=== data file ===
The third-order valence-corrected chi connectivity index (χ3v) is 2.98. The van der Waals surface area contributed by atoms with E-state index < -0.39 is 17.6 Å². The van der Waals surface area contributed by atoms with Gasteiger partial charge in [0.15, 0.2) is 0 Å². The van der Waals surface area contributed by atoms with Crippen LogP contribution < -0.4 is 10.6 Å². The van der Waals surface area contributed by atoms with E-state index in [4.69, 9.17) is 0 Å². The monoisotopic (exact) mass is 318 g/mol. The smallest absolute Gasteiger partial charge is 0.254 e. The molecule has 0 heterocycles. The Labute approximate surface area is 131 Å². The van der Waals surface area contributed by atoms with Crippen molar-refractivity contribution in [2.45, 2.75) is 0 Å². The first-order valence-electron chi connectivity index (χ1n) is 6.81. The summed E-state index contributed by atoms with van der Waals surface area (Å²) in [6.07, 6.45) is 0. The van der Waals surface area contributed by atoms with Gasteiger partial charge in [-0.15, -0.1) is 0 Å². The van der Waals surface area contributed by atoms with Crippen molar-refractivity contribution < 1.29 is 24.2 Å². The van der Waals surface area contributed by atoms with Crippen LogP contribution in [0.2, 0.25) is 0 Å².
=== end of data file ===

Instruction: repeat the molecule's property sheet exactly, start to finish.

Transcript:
The third-order valence-corrected chi connectivity index (χ3v) is 2.98. The van der Waals surface area contributed by atoms with E-state index < -0.39 is 17.6 Å². The van der Waals surface area contributed by atoms with Gasteiger partial charge in [0.15, 0.2) is 0 Å². The van der Waals surface area contributed by atoms with Crippen LogP contribution < -0.4 is 10.6 Å². The van der Waals surface area contributed by atoms with E-state index in [4.69, 9.17) is 0 Å². The monoisotopic (exact) mass is 318 g/mol. The smallest absolute Gasteiger partial charge is 0.254 e. The molecule has 0 heterocycles. The Labute approximate surface area is 131 Å². The van der Waals surface area contributed by atoms with Crippen molar-refractivity contribution in [2.45, 2.75) is 0 Å². The first-order valence-electron chi connectivity index (χ1n) is 6.81. The summed E-state index contributed by atoms with van der Waals surface area (Å²) in [6.07, 6.45) is 0. The van der Waals surface area contributed by atoms with Gasteiger partial charge in [-0.15, -0.1) is 0 Å². The van der Waals surface area contributed by atoms with Crippen molar-refractivity contribution < 1.29 is 24.2 Å². The van der Waals surface area contributed by atoms with Crippen LogP contribution in [0.2, 0.25) is 0 Å².